What if Google were running the city? Would that change your mind?
Google building and running cities is less crazy than you think. Google has expressed interest in constructing cities, and CEO Larry Page wants to create autonomous zones that can experiment with social rules.
Combined, these two ideas have the potential to transform the world. Institutional change can jump-start economic growth, while competent and efficient administration can ensure those gains are not lost to corruption.
The idea of private cities typically invokes fears of a dystopian future where malevolent corporations ruthlessly exploit the population for profits. Government is seen as a last defense against private tyranny. However, by replacing a nameless corporation with Google, the thinking changes. Rather than fear predation, we appreciate the benefits of efficient administration.
Companies like Google think long term. They are unlikely to sacrifice their hard-earned reputations for short-term gains. Further, Google is pragmatic. It will think outside the status quo, adopting the best policies to attract residents. Finally, Google is sufficiently big; it will not be intimidated by rent-seekers trying to live off others’ work.
Despite these benefits, many will be skeptical. People living in the United States and Europe tend to have good lives and fairly well-run cities. The recent battles between Uber and taxi cartels show the potential for improvement, but to a Westerner, the benefits of allowing Google to run cities are marginal.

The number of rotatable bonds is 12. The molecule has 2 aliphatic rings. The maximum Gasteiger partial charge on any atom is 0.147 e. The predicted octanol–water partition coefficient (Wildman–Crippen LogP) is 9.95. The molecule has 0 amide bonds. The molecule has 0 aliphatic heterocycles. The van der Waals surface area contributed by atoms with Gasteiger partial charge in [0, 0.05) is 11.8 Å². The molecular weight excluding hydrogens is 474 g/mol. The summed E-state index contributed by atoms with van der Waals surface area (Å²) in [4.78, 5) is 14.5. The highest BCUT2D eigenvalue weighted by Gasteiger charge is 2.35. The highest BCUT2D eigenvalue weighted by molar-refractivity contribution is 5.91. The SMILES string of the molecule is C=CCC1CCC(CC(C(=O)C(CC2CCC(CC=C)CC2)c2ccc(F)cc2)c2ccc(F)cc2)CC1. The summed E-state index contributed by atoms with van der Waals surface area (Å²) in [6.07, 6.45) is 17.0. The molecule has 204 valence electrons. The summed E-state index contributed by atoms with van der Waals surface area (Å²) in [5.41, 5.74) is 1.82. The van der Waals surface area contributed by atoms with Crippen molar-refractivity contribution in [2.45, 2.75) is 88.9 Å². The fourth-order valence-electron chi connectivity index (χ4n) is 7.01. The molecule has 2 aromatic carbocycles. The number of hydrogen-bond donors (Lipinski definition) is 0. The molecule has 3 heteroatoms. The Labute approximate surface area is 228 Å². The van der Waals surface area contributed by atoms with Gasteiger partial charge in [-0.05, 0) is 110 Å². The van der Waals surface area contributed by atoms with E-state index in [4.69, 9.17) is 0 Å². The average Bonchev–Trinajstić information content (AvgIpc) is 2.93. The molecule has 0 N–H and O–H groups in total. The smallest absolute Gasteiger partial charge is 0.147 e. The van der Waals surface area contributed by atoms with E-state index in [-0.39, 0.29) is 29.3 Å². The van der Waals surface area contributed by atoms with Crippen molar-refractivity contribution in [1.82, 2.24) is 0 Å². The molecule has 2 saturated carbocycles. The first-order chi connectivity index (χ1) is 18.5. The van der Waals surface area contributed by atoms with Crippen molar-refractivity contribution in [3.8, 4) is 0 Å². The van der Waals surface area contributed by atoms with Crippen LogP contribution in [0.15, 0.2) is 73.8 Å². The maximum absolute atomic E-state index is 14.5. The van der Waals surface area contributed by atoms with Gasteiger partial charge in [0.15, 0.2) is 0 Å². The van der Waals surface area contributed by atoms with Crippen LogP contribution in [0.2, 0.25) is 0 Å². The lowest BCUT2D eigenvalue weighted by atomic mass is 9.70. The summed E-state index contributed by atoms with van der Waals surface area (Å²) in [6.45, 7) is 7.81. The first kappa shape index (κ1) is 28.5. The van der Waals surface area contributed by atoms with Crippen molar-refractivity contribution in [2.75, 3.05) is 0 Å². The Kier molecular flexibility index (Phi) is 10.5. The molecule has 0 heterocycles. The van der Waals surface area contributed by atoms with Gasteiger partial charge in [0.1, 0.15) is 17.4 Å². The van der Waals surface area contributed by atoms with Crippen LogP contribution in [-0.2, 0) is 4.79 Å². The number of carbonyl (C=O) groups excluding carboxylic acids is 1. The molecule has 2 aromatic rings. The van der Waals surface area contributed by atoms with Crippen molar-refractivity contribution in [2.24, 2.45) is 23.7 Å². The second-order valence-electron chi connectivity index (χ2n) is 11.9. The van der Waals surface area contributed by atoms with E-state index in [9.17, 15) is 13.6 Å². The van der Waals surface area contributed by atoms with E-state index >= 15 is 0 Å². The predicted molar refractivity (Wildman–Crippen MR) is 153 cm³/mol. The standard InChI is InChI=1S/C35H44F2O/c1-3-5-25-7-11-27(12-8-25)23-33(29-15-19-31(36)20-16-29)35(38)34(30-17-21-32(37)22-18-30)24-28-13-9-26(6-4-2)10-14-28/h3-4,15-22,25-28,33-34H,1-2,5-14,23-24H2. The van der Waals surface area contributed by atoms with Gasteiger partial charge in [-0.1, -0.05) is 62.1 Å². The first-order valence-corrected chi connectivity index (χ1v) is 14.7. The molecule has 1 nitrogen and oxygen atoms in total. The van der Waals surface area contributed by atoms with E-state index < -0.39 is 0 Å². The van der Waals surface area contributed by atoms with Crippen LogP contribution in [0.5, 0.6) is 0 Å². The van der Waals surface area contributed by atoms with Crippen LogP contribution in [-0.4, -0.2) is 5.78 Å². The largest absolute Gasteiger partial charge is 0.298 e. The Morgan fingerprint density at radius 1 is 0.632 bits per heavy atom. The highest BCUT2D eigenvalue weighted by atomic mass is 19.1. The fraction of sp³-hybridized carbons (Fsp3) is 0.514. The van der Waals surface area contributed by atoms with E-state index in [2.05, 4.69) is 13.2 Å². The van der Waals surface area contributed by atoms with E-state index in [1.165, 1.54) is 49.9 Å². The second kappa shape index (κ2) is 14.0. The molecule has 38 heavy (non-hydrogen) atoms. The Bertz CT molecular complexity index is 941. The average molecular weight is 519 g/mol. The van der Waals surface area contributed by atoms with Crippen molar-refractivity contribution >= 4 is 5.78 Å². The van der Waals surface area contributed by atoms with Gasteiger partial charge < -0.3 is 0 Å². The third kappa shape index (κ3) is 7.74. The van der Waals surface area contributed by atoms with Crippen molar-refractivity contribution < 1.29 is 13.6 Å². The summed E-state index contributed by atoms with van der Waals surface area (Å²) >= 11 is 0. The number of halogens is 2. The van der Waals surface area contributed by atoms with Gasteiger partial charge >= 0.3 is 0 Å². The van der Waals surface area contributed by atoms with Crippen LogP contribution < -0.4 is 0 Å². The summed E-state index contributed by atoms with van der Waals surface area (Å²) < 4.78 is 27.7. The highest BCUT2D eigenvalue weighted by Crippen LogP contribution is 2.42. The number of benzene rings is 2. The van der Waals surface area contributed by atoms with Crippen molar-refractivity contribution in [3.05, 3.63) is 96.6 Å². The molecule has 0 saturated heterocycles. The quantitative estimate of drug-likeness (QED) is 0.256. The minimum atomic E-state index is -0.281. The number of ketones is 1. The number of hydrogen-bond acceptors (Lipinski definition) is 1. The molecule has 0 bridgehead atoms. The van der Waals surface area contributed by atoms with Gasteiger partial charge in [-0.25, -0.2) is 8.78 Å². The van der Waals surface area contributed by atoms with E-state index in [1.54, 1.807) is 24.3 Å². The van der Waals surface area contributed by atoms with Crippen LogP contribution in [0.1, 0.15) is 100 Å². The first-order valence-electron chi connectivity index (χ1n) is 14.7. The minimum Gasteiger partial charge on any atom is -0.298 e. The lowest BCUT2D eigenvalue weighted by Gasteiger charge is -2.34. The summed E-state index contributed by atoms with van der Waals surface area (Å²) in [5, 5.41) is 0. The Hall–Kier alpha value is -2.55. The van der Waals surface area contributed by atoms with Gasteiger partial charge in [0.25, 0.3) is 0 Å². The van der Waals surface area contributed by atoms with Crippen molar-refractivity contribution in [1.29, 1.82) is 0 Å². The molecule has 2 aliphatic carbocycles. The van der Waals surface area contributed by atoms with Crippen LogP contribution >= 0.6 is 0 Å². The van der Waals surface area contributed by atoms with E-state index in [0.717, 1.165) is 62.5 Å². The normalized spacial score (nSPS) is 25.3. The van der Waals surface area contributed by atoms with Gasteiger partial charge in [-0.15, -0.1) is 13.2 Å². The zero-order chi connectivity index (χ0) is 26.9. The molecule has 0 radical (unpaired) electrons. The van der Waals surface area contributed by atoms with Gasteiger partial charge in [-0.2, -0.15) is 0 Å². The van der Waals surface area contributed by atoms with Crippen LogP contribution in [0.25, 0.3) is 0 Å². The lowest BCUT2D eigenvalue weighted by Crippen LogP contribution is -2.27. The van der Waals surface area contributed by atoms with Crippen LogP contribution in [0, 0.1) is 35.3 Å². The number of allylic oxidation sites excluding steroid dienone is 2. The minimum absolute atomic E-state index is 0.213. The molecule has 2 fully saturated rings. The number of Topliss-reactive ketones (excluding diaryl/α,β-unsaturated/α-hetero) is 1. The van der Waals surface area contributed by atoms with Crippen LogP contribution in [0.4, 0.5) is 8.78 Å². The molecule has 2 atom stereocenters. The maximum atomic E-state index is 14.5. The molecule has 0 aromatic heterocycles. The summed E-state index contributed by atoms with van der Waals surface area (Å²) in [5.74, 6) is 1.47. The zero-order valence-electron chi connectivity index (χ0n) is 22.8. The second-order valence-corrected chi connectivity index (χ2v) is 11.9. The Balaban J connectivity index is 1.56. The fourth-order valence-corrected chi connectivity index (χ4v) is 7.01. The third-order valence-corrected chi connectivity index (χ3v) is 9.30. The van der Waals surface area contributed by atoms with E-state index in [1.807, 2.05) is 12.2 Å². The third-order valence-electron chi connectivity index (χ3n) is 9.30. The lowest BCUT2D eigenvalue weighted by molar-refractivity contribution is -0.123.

The real potential for Google and others creating private cities is in the developing world. Poor countries are poor because they have predatory governments. These governments prevent their citizens from engaging in entrepreneurship. They also give monopoly privileges to their friends and family, enriching them at the expense of everyone else in society. These restrictions typically benefit the elite of those societies, condemning the masses to poverty.
Without secure property rights and the rule of law, economic development is a pipe dream. Google could offer hope. Because Google is worldwide and sufficiently well known, it could negotiate with developing nations’ governments for institutional autonomy to run private cities. Governments would merely need to get out of the way.
This may seem like a tall order: abdicating power is rare. Luckily, it is already happening. Honduras passed a law allowing for zonas de empleo y desarrollo económico (ZEDEs), or autonomous regions. ZEDEs allow Honduran regions to opt out of civil and commercial law and import a legal system of their choosing. Further, ZEDEs are able to create their own administrative systems, allowing reprieve from corruption.
Honduras is just the start. El Salvador and Costa Rica are considering creating their own autonomous regions. Whether the decision makers at Google choose to get involved is up to them. But Honduras offers a great opportunity to follow the company’s stated goals.
By Mark Lutter is finishing his dissertation on proprietary cities at George Mason University. He is also helping to plan a ZEDE in Honduras. This article first appeared in The Freeman, published by the Foundation for Economic Education.